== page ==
What brands can learn from a year of GDPR in preparing for the California Consumer Privacy Act

May 2019 marks the one year anniversary of the implementation of the General Data Protection Regulation (​GDPR), the most substantial change in data privacy regulation in decades. While the GDPR has done significant good in raising awareness around individuals’ rights when it comes to data, the story of enforcement has been entirely different.

The surprising lack of large fines and the continued misuse of third party data, which many thought would cease to exist altogether, has been glaring this past year. However, this can still change with the implementation of new legislation, such as the anticipated ePrivacy component — the next element of the EU’s data protection regime that is anticipated to go into effect soon — and a major data privacy development coming to the U.S. in January 2020: the California Consumer Privacy Act (CCPA). In this post, I’ll discuss lessons learned from the GDPR after one year and tips for how to best prepare for the CCPA and other more stringent legislation that’s anticipated in the near future.

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GDPR compliance is paying off for the minority of businesses who make the grade

This is according to research published today by Capgemini Research Institute, which surveyed 1,100 senior executives from companies across the Netherlands, Germany, Norway, Sweden, France, Spain, Italy, India, the UK and the US.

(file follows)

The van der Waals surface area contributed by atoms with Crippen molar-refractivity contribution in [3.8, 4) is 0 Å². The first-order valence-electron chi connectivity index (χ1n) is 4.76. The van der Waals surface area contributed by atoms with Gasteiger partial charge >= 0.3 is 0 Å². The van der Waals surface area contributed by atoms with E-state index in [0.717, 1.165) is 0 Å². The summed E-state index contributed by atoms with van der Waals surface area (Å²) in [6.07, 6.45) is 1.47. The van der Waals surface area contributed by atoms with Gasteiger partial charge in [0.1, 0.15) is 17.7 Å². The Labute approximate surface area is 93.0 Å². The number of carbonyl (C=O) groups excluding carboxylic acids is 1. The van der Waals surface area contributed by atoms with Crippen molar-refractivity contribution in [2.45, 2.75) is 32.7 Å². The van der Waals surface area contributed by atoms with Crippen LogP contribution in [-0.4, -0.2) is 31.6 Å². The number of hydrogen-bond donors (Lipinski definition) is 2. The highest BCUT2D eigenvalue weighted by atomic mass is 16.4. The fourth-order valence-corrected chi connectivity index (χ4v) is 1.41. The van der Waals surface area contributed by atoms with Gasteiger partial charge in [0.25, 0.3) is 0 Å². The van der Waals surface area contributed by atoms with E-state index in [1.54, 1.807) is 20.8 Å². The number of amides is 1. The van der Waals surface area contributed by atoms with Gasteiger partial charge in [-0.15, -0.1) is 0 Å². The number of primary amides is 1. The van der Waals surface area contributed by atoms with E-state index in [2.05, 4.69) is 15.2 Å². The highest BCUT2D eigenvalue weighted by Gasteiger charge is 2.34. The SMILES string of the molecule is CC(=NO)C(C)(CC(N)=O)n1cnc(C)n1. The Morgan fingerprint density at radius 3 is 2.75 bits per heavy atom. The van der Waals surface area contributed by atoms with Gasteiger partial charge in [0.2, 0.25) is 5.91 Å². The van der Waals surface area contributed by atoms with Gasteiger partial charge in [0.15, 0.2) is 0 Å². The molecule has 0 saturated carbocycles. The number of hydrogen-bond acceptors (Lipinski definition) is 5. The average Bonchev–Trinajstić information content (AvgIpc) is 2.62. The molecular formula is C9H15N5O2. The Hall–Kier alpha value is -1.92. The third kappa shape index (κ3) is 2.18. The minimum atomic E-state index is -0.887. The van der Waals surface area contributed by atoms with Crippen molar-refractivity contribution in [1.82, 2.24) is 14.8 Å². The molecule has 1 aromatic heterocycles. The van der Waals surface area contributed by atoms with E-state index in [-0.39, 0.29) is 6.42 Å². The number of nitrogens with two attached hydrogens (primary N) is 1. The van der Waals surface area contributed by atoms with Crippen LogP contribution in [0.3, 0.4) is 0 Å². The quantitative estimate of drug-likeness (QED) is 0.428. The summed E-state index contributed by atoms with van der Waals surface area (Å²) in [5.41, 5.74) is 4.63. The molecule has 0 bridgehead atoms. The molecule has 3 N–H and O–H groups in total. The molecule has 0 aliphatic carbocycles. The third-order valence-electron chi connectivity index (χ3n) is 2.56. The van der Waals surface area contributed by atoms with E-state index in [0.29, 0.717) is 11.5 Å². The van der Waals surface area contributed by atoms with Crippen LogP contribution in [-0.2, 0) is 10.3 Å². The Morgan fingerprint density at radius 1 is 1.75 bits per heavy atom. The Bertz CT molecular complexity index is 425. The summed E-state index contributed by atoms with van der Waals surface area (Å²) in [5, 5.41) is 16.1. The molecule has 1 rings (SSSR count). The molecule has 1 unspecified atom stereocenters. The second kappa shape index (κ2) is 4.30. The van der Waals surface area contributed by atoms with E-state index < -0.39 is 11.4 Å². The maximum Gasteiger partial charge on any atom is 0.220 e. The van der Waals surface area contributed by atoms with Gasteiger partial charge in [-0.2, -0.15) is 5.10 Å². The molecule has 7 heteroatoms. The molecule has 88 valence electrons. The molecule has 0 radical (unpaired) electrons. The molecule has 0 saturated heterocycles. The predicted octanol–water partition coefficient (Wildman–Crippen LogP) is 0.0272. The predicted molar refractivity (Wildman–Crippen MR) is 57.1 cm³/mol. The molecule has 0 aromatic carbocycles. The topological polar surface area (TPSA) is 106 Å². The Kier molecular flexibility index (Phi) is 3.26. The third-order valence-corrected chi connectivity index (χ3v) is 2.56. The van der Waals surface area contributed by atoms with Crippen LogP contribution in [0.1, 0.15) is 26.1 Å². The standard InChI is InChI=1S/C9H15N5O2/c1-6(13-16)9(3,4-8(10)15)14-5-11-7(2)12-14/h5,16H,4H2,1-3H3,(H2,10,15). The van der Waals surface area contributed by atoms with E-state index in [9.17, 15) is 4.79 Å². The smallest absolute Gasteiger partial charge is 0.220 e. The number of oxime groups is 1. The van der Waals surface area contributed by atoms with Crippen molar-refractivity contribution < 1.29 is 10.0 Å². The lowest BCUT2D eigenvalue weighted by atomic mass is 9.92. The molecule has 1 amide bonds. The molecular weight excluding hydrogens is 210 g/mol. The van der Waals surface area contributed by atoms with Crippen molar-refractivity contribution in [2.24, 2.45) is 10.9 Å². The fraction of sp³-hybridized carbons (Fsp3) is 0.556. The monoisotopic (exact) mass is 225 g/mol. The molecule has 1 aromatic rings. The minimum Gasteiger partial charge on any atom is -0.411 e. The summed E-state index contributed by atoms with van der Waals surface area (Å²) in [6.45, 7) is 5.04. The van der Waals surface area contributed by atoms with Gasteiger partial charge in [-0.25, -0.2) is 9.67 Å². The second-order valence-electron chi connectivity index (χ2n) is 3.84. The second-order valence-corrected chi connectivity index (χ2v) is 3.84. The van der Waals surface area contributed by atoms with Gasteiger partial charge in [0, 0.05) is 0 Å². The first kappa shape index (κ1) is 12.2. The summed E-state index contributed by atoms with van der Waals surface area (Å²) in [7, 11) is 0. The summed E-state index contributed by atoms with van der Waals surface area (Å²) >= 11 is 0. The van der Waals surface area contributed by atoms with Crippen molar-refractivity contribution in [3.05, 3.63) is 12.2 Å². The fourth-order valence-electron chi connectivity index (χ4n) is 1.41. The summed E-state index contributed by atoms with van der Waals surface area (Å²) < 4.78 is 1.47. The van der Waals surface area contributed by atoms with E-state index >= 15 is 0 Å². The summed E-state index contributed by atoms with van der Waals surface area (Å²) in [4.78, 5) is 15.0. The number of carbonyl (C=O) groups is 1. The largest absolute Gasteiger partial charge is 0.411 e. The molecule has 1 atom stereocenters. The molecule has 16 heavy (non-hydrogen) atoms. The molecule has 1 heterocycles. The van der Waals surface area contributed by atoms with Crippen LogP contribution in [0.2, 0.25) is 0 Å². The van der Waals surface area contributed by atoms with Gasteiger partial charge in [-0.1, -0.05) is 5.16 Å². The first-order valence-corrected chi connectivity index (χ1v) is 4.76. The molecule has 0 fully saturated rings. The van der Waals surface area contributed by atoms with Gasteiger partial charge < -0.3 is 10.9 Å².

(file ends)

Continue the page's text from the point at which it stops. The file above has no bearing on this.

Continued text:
It found that while only 28% of companies had successfully achieved GDPR compliance, 92% of those who were compliant reported having a competitive advantage as a result.

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PwC will have to work to rebuild trust after shock GDPR fine

The corporate world has gotten a shock of its recently when the data protection enforcement body of Greece has imposed a fine on one of the Big 4. PwC’s Greek holdings, “PRICEWATERHOUSECOOPERS BUSINESS SOLUTIONS SA”, has received a fine under Article 83 of the GDPR amounting to 150 000 EUR.

In addition, the Hellenic DPA has also imposed corrective measures on the organization to be complied with under the European Regulation.

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Tim Cook mourns the passing of ‘father of GDPR’ Giovanni Buttarelli

Apple CEO Tim Cook has written a piece for Italy’s most popular newspaper, mourning the passing of Europe’s head of data protection, Giovanni Buttarelli.

Buttarelli took the lead on the introduction of the world’s toughest privacy regulations, the General Data Protection Regulation (GDPR). GDPR requirements are so stringent that even Apple had to boost its privacy efforts in order to comply …